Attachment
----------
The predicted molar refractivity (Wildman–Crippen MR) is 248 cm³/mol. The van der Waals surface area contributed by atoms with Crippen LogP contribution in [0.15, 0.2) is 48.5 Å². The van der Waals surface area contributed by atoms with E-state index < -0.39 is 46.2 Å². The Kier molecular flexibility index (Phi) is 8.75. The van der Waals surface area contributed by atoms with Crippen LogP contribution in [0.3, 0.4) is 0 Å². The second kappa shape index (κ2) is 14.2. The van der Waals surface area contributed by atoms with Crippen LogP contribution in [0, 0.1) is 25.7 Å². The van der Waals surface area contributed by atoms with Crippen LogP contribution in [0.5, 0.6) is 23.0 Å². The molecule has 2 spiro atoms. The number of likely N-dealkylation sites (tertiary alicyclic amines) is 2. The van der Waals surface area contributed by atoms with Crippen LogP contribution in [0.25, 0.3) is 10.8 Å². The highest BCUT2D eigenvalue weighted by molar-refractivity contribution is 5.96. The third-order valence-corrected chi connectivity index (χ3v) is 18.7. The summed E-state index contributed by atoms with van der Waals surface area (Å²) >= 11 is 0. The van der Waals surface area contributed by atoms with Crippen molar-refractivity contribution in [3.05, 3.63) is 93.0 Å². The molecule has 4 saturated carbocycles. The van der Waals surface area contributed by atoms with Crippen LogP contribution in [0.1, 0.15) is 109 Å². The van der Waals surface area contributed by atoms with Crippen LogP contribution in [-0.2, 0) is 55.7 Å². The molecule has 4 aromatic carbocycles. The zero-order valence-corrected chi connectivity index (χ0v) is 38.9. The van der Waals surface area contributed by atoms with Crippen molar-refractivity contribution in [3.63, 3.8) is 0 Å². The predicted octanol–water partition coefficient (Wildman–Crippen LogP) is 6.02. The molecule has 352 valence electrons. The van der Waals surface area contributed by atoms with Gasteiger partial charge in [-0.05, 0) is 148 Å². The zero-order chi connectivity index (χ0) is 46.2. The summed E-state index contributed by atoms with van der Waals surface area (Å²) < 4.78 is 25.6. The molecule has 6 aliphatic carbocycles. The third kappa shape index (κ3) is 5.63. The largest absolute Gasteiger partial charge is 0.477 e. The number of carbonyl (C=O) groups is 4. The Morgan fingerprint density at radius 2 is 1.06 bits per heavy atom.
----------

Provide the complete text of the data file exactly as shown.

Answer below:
The predicted molar refractivity (Wildman–Crippen MR) is 248 cm³/mol. The van der Waals surface area contributed by atoms with Crippen LogP contribution in [0.15, 0.2) is 48.5 Å². The van der Waals surface area contributed by atoms with E-state index < -0.39 is 46.2 Å². The Kier molecular flexibility index (Phi) is 8.75. The van der Waals surface area contributed by atoms with Crippen LogP contribution in [0.3, 0.4) is 0 Å². The second kappa shape index (κ2) is 14.2. The van der Waals surface area contributed by atoms with Crippen LogP contribution in [0, 0.1) is 25.7 Å². The van der Waals surface area contributed by atoms with Crippen LogP contribution in [0.5, 0.6) is 23.0 Å². The molecule has 2 spiro atoms. The number of likely N-dealkylation sites (tertiary alicyclic amines) is 2. The van der Waals surface area contributed by atoms with Crippen LogP contribution in [0.25, 0.3) is 10.8 Å². The highest BCUT2D eigenvalue weighted by molar-refractivity contribution is 5.96. The third-order valence-corrected chi connectivity index (χ3v) is 18.7. The summed E-state index contributed by atoms with van der Waals surface area (Å²) >= 11 is 0. The van der Waals surface area contributed by atoms with Crippen molar-refractivity contribution in [3.05, 3.63) is 93.0 Å². The molecule has 4 saturated carbocycles. The van der Waals surface area contributed by atoms with Crippen LogP contribution in [0.1, 0.15) is 109 Å². The van der Waals surface area contributed by atoms with Crippen LogP contribution in [-0.2, 0) is 55.7 Å². The molecule has 4 aromatic carbocycles. The zero-order valence-corrected chi connectivity index (χ0v) is 38.9. The van der Waals surface area contributed by atoms with Crippen molar-refractivity contribution in [3.63, 3.8) is 0 Å². The predicted octanol–water partition coefficient (Wildman–Crippen LogP) is 6.02. The molecule has 352 valence electrons. The van der Waals surface area contributed by atoms with Gasteiger partial charge in [-0.05, 0) is 148 Å². The zero-order chi connectivity index (χ0) is 46.2. The summed E-state index contributed by atoms with van der Waals surface area (Å²) < 4.78 is 25.6. The molecule has 6 aliphatic carbocycles. The third kappa shape index (κ3) is 5.63. The largest absolute Gasteiger partial charge is 0.477 e. The number of carbonyl (C=O) groups is 4. The Morgan fingerprint density at radius 2 is 1.06 bits per heavy atom.